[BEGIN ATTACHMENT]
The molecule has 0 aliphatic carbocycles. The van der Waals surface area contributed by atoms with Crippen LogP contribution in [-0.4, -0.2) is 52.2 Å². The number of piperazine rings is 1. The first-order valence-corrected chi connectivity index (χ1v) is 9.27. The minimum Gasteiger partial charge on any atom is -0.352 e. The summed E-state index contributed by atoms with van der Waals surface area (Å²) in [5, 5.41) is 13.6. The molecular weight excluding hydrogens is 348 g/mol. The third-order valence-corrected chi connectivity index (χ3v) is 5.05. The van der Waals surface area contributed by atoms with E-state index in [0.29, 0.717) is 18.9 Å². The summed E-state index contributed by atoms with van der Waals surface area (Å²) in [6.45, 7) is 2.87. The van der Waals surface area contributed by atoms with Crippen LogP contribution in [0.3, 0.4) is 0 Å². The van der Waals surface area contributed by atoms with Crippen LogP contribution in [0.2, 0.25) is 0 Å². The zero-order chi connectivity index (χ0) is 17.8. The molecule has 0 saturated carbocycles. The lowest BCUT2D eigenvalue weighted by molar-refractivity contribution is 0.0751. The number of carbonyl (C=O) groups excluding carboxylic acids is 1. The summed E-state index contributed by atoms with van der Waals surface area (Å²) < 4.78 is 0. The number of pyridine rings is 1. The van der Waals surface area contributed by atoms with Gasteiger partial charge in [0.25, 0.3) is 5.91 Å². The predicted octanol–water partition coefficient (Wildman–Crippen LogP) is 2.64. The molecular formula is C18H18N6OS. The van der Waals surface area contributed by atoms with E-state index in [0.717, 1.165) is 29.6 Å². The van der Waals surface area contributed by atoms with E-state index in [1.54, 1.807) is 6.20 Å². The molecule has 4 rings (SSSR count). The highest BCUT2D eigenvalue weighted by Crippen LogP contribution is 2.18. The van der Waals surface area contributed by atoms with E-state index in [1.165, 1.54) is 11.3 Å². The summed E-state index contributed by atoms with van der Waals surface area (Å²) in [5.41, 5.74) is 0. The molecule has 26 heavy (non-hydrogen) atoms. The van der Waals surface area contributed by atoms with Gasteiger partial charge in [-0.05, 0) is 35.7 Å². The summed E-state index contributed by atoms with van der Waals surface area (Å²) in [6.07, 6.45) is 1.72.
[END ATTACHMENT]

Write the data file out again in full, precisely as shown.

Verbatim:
The molecule has 0 aliphatic carbocycles. The van der Waals surface area contributed by atoms with Crippen LogP contribution in [-0.4, -0.2) is 52.2 Å². The number of piperazine rings is 1. The first-order valence-corrected chi connectivity index (χ1v) is 9.27. The minimum Gasteiger partial charge on any atom is -0.352 e. The summed E-state index contributed by atoms with van der Waals surface area (Å²) in [5, 5.41) is 13.6. The molecular weight excluding hydrogens is 348 g/mol. The third-order valence-corrected chi connectivity index (χ3v) is 5.05. The van der Waals surface area contributed by atoms with E-state index in [0.29, 0.717) is 18.9 Å². The summed E-state index contributed by atoms with van der Waals surface area (Å²) in [6.45, 7) is 2.87. The van der Waals surface area contributed by atoms with Crippen LogP contribution in [0.3, 0.4) is 0 Å². The van der Waals surface area contributed by atoms with Crippen LogP contribution in [0.2, 0.25) is 0 Å². The zero-order chi connectivity index (χ0) is 17.8. The molecule has 0 saturated carbocycles. The lowest BCUT2D eigenvalue weighted by molar-refractivity contribution is 0.0751. The number of carbonyl (C=O) groups excluding carboxylic acids is 1. The summed E-state index contributed by atoms with van der Waals surface area (Å²) < 4.78 is 0. The number of pyridine rings is 1. The van der Waals surface area contributed by atoms with Gasteiger partial charge in [0.25, 0.3) is 5.91 Å². The predicted octanol–water partition coefficient (Wildman–Crippen LogP) is 2.64. The molecular formula is C18H18N6OS. The van der Waals surface area contributed by atoms with E-state index in [0.717, 1.165) is 29.6 Å². The van der Waals surface area contributed by atoms with E-state index in [1.54, 1.807) is 6.20 Å². The molecule has 4 rings (SSSR count). The highest BCUT2D eigenvalue weighted by Crippen LogP contribution is 2.18. The van der Waals surface area contributed by atoms with E-state index in [1.165, 1.54) is 11.3 Å². The summed E-state index contributed by atoms with van der Waals surface area (Å²) in [5.41, 5.74) is 0. The molecule has 26 heavy (non-hydrogen) atoms. The van der Waals surface area contributed by atoms with Gasteiger partial charge in [-0.05, 0) is 35.7 Å². The summed E-state index contributed by atoms with van der Waals surface area (Å²) in [6.07, 6.45) is 1.72.